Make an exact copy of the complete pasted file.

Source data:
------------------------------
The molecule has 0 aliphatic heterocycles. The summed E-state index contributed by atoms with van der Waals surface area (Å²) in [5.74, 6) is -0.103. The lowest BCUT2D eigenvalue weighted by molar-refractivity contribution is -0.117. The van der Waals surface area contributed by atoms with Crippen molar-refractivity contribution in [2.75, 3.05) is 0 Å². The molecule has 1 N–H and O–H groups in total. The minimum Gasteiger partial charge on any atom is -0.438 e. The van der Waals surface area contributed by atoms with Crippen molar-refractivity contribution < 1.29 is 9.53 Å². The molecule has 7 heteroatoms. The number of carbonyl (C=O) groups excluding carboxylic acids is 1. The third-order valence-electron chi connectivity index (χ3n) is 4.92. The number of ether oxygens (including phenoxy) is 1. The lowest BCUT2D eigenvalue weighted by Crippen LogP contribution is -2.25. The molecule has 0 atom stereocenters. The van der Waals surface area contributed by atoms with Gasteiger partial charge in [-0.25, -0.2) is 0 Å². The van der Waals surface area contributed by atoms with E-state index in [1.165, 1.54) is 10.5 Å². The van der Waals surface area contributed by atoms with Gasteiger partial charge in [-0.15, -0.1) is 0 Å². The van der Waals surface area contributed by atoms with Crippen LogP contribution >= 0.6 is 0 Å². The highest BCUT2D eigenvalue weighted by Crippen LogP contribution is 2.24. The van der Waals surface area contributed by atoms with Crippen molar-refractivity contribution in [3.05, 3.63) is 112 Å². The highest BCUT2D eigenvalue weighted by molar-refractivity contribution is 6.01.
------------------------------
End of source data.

The molecule has 0 aliphatic heterocycles. The summed E-state index contributed by atoms with van der Waals surface area (Å²) in [5.74, 6) is -0.103. The lowest BCUT2D eigenvalue weighted by molar-refractivity contribution is -0.117. The van der Waals surface area contributed by atoms with Crippen molar-refractivity contribution in [2.75, 3.05) is 0 Å². The molecule has 1 N–H and O–H groups in total. The minimum Gasteiger partial charge on any atom is -0.438 e. The van der Waals surface area contributed by atoms with Crippen molar-refractivity contribution < 1.29 is 9.53 Å². The molecule has 7 heteroatoms. The number of carbonyl (C=O) groups excluding carboxylic acids is 1. The third-order valence-electron chi connectivity index (χ3n) is 4.92. The number of ether oxygens (including phenoxy) is 1. The lowest BCUT2D eigenvalue weighted by Crippen LogP contribution is -2.25. The molecule has 0 atom stereocenters. The van der Waals surface area contributed by atoms with Gasteiger partial charge in [-0.25, -0.2) is 0 Å². The van der Waals surface area contributed by atoms with E-state index in [1.165, 1.54) is 10.5 Å². The van der Waals surface area contributed by atoms with Gasteiger partial charge in [-0.15, -0.1) is 0 Å². The van der Waals surface area contributed by atoms with Crippen LogP contribution >= 0.6 is 0 Å². The highest BCUT2D eigenvalue weighted by Crippen LogP contribution is 2.24. The van der Waals surface area contributed by atoms with Crippen molar-refractivity contribution in [3.05, 3.63) is 112 Å². The highest BCUT2D eigenvalue weighted by molar-refractivity contribution is 6.01.